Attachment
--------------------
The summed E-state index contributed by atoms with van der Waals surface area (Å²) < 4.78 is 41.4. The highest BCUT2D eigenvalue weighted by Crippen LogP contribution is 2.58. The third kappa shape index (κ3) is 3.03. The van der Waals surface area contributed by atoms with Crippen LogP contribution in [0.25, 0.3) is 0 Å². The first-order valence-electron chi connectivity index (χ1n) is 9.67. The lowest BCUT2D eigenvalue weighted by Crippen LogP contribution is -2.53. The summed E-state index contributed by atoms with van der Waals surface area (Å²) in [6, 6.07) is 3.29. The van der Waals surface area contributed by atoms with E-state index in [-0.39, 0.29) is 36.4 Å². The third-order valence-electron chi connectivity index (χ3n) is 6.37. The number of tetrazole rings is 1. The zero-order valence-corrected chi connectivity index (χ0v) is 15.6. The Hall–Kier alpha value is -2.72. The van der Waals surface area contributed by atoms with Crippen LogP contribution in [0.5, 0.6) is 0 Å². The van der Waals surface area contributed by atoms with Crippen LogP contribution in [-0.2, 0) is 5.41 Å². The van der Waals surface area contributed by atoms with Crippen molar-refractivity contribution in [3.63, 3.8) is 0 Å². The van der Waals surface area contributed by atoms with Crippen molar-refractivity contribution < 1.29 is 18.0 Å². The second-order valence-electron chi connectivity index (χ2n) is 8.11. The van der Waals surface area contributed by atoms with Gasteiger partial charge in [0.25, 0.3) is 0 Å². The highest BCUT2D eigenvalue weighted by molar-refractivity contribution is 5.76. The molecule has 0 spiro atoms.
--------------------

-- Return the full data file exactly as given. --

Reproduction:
The summed E-state index contributed by atoms with van der Waals surface area (Å²) < 4.78 is 41.4. The highest BCUT2D eigenvalue weighted by Crippen LogP contribution is 2.58. The third kappa shape index (κ3) is 3.03. The van der Waals surface area contributed by atoms with Crippen LogP contribution in [0.25, 0.3) is 0 Å². The first-order valence-electron chi connectivity index (χ1n) is 9.67. The lowest BCUT2D eigenvalue weighted by Crippen LogP contribution is -2.53. The summed E-state index contributed by atoms with van der Waals surface area (Å²) in [6, 6.07) is 3.29. The van der Waals surface area contributed by atoms with E-state index in [-0.39, 0.29) is 36.4 Å². The third-order valence-electron chi connectivity index (χ3n) is 6.37. The number of tetrazole rings is 1. The zero-order valence-corrected chi connectivity index (χ0v) is 15.6. The Hall–Kier alpha value is -2.72. The van der Waals surface area contributed by atoms with Crippen LogP contribution in [0.5, 0.6) is 0 Å². The van der Waals surface area contributed by atoms with Crippen LogP contribution in [-0.2, 0) is 5.41 Å². The van der Waals surface area contributed by atoms with Crippen molar-refractivity contribution in [3.63, 3.8) is 0 Å². The van der Waals surface area contributed by atoms with Crippen molar-refractivity contribution < 1.29 is 18.0 Å². The second-order valence-electron chi connectivity index (χ2n) is 8.11. The van der Waals surface area contributed by atoms with Gasteiger partial charge in [0.25, 0.3) is 0 Å². The highest BCUT2D eigenvalue weighted by molar-refractivity contribution is 5.76. The molecule has 0 spiro atoms.